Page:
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http://dx.doi.org/10.1097/AOG.0000000000000568DOI Listing
January 2015

The Quality of Health Information Available on the Internet for Patients With Pelvic Organ Prolapse.

Female Pelvic Med Reconstr Surg 2015 Jul-Aug;21(4):225-30

From the *Department of Obstetrics and Gynecology, Division of Urogynecology and Pelvic Surgery, Baystate Medical Center, Springfield, MA; and †Department of Biomedical Engineering, Cleveland Clinic, Cleveland, OH; ‡Division of Woman and Baby, University Medical Center Utrecht, Utrecht, the Netherlands; and §Department of Obstetrics and Gynecology, Magee Womens Hospital, Pittsburgh, PA; ∥Center for Female Pelvic Medicine and Reconstructive Surgery, Obstetrics, Gynecology and Women's Health Institute, Cleveland, OH.

Objective: This study aimed to assess the quality of Web sites that provide information on pelvic organ prolapse using validated quality measurement tools.

Methods: The Google search engine was used to perform a search of the following 4 terms: "pelvic organ prolapse," "dropped bladder," "cystocele," and "vaginal mesh." The DISCERN appraisal tool and JAMA benchmark criteria were used to determine the quality of health information of each Web site. Cohen κ was performed to determine interrater reliability between reviewers. Kruskal-Wallis and Wilcoxon rank sum tests were used to compare DISCERN scores and JAMA criteria among search terms.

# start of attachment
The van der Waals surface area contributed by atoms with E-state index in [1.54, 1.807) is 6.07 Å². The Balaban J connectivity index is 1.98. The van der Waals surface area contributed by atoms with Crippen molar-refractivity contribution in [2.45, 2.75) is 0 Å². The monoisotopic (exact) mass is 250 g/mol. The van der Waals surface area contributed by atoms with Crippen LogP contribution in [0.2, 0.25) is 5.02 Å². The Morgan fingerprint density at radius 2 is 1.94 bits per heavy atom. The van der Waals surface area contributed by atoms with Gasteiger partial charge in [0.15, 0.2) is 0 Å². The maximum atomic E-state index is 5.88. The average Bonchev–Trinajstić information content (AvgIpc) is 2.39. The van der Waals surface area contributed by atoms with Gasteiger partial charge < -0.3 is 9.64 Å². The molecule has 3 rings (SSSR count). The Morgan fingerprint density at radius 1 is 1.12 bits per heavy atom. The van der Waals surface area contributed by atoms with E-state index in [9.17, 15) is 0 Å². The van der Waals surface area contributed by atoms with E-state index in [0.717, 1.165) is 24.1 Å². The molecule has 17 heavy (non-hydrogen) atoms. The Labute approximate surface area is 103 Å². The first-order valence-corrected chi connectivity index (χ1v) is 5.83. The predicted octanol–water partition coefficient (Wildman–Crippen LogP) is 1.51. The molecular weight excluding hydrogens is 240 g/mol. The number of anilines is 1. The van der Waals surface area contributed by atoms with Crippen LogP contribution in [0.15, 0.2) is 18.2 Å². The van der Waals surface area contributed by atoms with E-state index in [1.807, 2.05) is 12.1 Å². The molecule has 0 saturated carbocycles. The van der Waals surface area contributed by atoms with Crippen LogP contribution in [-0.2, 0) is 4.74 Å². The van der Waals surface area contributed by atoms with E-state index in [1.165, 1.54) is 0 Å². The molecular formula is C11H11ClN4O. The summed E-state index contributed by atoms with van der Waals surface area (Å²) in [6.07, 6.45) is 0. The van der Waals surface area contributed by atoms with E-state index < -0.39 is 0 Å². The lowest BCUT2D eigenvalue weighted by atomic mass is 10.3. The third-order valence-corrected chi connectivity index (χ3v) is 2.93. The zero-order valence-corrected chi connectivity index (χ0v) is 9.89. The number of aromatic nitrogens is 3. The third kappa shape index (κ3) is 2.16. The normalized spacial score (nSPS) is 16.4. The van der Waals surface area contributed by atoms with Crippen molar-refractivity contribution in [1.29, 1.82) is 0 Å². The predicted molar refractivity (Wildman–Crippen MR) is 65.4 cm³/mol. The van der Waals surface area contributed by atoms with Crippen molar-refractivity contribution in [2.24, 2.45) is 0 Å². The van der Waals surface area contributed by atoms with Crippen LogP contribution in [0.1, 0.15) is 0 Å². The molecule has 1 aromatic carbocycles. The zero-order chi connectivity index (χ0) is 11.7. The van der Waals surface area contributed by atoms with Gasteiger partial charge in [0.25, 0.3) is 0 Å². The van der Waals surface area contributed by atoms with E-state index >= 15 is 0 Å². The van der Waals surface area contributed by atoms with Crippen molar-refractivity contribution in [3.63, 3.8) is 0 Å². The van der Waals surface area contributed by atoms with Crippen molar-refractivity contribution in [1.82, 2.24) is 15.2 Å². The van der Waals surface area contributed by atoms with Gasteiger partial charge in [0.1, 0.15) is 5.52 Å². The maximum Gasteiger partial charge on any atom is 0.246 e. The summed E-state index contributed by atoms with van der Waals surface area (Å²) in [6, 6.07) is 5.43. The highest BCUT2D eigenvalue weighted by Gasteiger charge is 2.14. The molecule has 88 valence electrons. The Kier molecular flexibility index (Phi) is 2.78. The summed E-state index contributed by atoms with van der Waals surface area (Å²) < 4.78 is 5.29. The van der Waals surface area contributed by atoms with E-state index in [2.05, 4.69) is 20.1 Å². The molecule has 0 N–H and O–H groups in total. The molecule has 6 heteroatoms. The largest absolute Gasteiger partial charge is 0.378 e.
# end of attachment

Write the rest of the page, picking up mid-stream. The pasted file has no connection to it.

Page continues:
Results: Interrater reliability between the two reviewers using DISCERN was κ = 0.71 [95% confidence interval (CI), 0.68-0.74] and using JAMA criteria was κ = 0.98 (95% CI, 0.74-1.0). On the basis of the DISCERN appraisal tool, the search term "vaginal mesh" had significantly lower Web site quality than "pelvic organ prolapse" and "cystocele," respectively [mean difference of DISCERN score, -14.65 (95% CI, -25.50 to 8.50, P < 0.0001) and -12.55 (95% CI, -24.00 to 7.00, P = 0.0007)]. "Dropped bladder" had significantly lower Web site quality compared to "pelvic organ prolapse" and "cystocele," respectively (mean difference of DISCERN score, -9.55 (95% CI, -20.00 to 3.00, P = 0.0098) and -7.80 (95% CI, -18.00 to 1.00, P = 0.0348). Using JAMA criteria, there were no statistically significant differences between Web sites.

Conclusions: Web sites queried under search terms "vaginal mesh" and "dropped bladder" are lower in quality compared with the Web sites found using the search terms "pelvic organ prolapse" and "cystocele."
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http://dx.doi.org/10.1097/SPV.0000000000000156DOI Listing
April 2016

Histopathology of excised midurethral sling mesh.